Dixie Chicks

Open Wide Records, 2002


REVIEW BY: Jason Warburg


The Dixie Chicks have come a long way in four short years.

It was in 1998 that they released Wide Open Spaces, their first album with new lead singer Natalie Maines after three independently released discs that barely registered on the Nashville radar screen. Maines had just been recruited into the band by founding members and sisters Emily Robison (banjo/dobro/harmony vocals) and Martie Maguire (fiddle/harmony vocals).

The road since then has been a rollercoaster ride to say the least. In those four years, the trio from Texas sold about a zillion copies of the radio-friendly Wide Open Spaces and Fly, its somewhat sassier follow-up; won an armful of country music awards; courted controversy with songs like "Goodbye Earl," a lively tune about murdering an abusive husband; sued their music label (Sony); got married; had a baby; settled the lawsuit; and came roaring back with Home.

While on hiatus (and in court), the Dixie Chicks started recording a few things at home, almost on a lark. While their first two albums together had featured a slicked-up, full-band, modern Nashville sound, the new material took shape free from the label's watchful eye in a more organic setting. With no drums and precious little electric guitar, Home's sound relies heavily on the playing of Chicks themselves, along with Natalie's father, steel guitar legend Lloyd Maines, and a small group of loyal sidemen for support.my_heart_sings_the_harmony_web_ad_alt_250

The end result flirts heavily with bluegrass without ever committing. As much as the Chicks clearly love this most traditional form of country music, their pop instincts are too strong to ignore. What you get, then, is some of the most vigorously played, melodic, high-spirited, mostly acoustic country music you'll ever be lucky enough to hear. Darrell Scott's "Long Time Gone" is the perfect kick-off (and first single), a frothy rant against narrow-minded music industry types that's full of allusions to old-line country icons like Johnny Cash and accusations that "the music ain't got no soul" anymore.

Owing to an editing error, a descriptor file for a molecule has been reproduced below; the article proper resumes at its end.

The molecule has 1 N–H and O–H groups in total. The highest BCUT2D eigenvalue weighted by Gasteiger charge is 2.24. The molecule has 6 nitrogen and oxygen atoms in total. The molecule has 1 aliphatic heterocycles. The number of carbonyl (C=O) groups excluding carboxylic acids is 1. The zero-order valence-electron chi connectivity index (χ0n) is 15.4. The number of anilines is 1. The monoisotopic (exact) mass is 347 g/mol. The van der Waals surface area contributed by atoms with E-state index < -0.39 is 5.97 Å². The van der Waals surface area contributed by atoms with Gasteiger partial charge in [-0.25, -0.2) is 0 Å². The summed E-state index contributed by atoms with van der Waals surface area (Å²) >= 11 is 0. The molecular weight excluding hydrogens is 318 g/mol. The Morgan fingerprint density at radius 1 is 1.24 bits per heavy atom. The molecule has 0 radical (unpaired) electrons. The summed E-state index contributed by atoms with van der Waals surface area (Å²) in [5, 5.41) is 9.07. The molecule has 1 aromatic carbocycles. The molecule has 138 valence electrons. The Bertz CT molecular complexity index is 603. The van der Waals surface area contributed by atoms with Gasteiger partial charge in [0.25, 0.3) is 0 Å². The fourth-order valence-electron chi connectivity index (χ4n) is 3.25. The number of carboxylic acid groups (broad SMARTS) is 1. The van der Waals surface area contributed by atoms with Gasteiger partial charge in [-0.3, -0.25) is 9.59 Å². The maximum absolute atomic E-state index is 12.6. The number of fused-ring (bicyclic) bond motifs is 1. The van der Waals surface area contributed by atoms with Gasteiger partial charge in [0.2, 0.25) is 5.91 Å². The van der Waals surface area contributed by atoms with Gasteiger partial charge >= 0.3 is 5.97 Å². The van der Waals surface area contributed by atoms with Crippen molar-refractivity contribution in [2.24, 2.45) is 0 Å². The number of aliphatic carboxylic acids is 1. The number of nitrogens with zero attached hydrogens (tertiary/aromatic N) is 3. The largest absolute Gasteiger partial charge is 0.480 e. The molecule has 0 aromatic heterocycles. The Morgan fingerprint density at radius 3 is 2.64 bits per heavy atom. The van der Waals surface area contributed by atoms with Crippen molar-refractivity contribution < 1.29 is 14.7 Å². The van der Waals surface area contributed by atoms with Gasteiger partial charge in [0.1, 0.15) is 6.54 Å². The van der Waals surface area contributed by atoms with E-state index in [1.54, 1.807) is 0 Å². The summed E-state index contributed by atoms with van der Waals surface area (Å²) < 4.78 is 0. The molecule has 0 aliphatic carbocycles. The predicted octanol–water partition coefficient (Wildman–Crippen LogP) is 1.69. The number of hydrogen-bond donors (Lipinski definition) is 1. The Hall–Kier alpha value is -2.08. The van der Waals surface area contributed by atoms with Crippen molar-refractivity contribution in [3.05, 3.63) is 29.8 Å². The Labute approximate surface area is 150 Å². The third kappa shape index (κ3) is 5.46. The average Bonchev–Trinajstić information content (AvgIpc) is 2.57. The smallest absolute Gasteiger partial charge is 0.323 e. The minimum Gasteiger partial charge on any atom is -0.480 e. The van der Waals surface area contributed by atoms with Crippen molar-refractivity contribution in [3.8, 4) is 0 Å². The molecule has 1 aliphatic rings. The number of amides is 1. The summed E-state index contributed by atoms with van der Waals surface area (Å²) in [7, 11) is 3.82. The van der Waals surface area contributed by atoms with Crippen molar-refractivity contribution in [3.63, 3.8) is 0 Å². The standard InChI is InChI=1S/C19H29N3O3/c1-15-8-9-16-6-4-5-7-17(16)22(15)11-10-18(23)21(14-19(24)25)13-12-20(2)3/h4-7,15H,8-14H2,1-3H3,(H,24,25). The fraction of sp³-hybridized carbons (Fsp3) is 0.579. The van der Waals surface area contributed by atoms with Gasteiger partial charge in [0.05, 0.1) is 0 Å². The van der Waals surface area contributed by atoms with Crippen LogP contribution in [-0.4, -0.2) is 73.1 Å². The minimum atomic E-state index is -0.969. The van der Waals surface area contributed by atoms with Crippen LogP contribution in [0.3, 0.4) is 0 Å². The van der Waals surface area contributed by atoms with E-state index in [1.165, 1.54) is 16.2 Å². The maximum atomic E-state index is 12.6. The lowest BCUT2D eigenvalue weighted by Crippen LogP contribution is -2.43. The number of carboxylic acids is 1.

As a bonus, "Long Time Gone" and the touching (if predictable) story-song "Travelin' Soldier" offer a sustained taste of the real secret to the Chicks' appeal. Not only are sisters Maguire and Robison fabulous players, their achingly pretty harmony vocals form the perfect backdrop for Natalie Maines' stunningly rich, powerful lead voice. In terms of pure vocal talent, she's the Natalie Merchant of country, hands down.

Still, what was most notable on this album to me was the musicianship on display. Never mind the strong melody lines Robison and Maguire play on upbeat tracks like "Truth No. 2" (from Patty Griffin) and "Tortured, Tangled Hearts"; check out the lightning picking and bowing on the brutally on-target (and strangely touching) "White Trash Wedding." Acknowledging the sisters' chops, renowned mandolin prodigy Chris Thile of Nickel Creek sits in for not one but three tracks, the heartfelt ballads "A Home" and "More Love," and the rip-roaring instrumental "Lil' Jack Slade."

Home was clearly a labor of love for the Dixie Chicks, a first breath of renewal after their lengthy tussle with Sony. The fact that the album is a steady number one right now on the country charts and holding strong on the pop charts as well tells you all you need to know about who won the musical side of the argument. A belt buckle shown in the album's packaging says it all: "CHICKS RULE."

Rating: A-

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© 2002 Jason Warburg and The Daily Vault. All rights reserved. Review or any portion may not be reproduced without written permission. Cover art is the intellectual property of Open Wide Records, and is used for informational purposes only.